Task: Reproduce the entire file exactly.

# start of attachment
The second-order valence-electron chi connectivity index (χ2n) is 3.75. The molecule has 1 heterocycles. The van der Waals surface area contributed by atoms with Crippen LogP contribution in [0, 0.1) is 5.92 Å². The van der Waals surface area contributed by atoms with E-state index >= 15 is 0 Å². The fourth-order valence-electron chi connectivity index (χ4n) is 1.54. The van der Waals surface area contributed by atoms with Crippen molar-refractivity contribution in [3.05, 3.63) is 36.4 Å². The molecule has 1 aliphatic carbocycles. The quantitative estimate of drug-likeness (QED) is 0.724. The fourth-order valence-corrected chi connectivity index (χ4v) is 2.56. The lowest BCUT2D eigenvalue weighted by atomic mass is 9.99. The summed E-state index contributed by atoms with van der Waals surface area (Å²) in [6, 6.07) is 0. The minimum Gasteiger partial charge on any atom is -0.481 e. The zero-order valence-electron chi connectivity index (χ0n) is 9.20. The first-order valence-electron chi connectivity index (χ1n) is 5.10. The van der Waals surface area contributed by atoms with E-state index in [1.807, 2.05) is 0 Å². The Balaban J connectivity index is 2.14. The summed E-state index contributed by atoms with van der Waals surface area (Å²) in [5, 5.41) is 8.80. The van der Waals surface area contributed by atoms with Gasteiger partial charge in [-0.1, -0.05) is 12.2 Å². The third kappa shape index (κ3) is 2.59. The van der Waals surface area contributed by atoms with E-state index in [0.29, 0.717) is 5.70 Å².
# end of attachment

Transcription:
The second-order valence-electron chi connectivity index (χ2n) is 3.75. The molecule has 1 heterocycles. The van der Waals surface area contributed by atoms with Crippen LogP contribution in [0, 0.1) is 5.92 Å². The van der Waals surface area contributed by atoms with E-state index >= 15 is 0 Å². The fourth-order valence-electron chi connectivity index (χ4n) is 1.54. The van der Waals surface area contributed by atoms with Crippen molar-refractivity contribution in [3.05, 3.63) is 36.4 Å². The molecule has 1 aliphatic carbocycles. The quantitative estimate of drug-likeness (QED) is 0.724. The fourth-order valence-corrected chi connectivity index (χ4v) is 2.56. The lowest BCUT2D eigenvalue weighted by atomic mass is 9.99. The summed E-state index contributed by atoms with van der Waals surface area (Å²) in [6, 6.07) is 0. The minimum Gasteiger partial charge on any atom is -0.481 e. The zero-order valence-electron chi connectivity index (χ0n) is 9.20. The first-order valence-electron chi connectivity index (χ1n) is 5.10. The van der Waals surface area contributed by atoms with E-state index in [1.807, 2.05) is 0 Å². The Balaban J connectivity index is 2.14. The summed E-state index contributed by atoms with van der Waals surface area (Å²) in [5, 5.41) is 8.80. The van der Waals surface area contributed by atoms with Gasteiger partial charge in [-0.1, -0.05) is 12.2 Å². The third kappa shape index (κ3) is 2.59. The van der Waals surface area contributed by atoms with E-state index in [0.29, 0.717) is 5.70 Å².